Excerpts from the summary of the U.S. Supreme opinion in Exxon v. Baker. The citations have been deleted.
... The punitive damages award against Exxon was excessive as a matter of maritime common law. In the circumstances of this case, the award should be limited to an amount equal to compensatory damages.
(a) Although legal codes from ancient times through the Middle Ages called for multiple damages for certain especially harmful acts, modern Anglo-American punitive damages have their roots in 18th century English law and became widely accepted in American courts by the mid-19th century.
(b) The prevailing American rule limits punitive damages to cases of "enormity," in which a defendant's conduct is outrageous, owing to gross negligence, willful, wanton, and reckless indifference for others' rights, or even more deplorable behavior. The consensus today is that punitive damages are aimed at retribution and deterring harmful conduct. ...
(d) American punitive damages have come under criticism in recent decades, but the most recent studies tend to undercut much of it. The Court considers three approaches, one verbal and two quantitative, to arrive at a standard for assessing maritime punitive damages.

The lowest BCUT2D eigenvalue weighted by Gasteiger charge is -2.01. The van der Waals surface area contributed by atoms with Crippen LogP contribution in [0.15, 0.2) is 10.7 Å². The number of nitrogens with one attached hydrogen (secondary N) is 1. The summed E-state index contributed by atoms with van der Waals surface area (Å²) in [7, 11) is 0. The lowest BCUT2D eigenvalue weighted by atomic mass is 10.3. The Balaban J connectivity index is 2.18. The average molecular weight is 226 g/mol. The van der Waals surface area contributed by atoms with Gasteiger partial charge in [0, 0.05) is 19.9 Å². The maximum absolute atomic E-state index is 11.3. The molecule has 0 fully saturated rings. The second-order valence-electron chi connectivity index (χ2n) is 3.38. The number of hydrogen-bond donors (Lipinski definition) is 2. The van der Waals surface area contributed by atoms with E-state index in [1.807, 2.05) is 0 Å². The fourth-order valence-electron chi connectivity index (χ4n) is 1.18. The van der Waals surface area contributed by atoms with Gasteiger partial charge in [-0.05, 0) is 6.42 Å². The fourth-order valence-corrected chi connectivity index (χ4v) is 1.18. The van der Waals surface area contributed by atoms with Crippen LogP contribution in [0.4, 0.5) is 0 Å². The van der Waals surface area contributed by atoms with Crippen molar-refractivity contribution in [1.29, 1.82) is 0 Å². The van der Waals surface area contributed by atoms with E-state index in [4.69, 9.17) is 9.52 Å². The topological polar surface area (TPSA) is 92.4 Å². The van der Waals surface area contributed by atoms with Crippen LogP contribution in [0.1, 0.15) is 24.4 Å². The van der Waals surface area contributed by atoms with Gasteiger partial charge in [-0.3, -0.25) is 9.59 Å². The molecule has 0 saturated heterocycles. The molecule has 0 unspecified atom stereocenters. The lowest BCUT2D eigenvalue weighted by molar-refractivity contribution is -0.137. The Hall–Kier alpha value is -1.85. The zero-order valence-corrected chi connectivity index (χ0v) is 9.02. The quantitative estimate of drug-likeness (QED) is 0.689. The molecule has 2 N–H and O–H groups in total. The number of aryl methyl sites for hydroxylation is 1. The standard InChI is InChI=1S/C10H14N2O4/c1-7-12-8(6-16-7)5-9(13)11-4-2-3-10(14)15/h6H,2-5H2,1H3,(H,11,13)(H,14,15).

(i) The Court is skeptical that verbal formulations are the best insurance against unpredictable outlier punitive awards, in light of its experience with attempts to produce consistency in the analogous business of criminal sentencing.
(ii) Thus, the Court looks to quantified limits. ... The question is what ratio is most appropriate. An acceptable standard can be found in the studies showing the median ratio of punitive to compensatory awards. Those studies reflect the judgments of juries and judges in thousands of cases as to what punitive awards were appropriate in circumstances reflecting the most down to the least blameworthy conduct, from malice and avarice to recklessness to gross negligence. The data in question put the median ratio for the entire gamut at less than 1:1, meaning that the compensatory award exceeds the punitive award in most cases. In a well-functioning system, awards at or below the median would roughly express jurors' sense of reasonable penalties in cases like this one that have no earmarks of exceptional blameworthiness. Accordingly, the Court finds that a 1:1 ratio is a fair upper limit in such maritime cases.
(iv) Applying this standard to the present case, the Court takes for granted the District Court's calculation of the total relevant compensatory damages at $507.5 million. A punitive-to-compensatory ratio of 1:1 thus yields maximum punitive damages in that amount.
472 F. 3d 600 and 490 F. 3d 1066, vacated and remanded.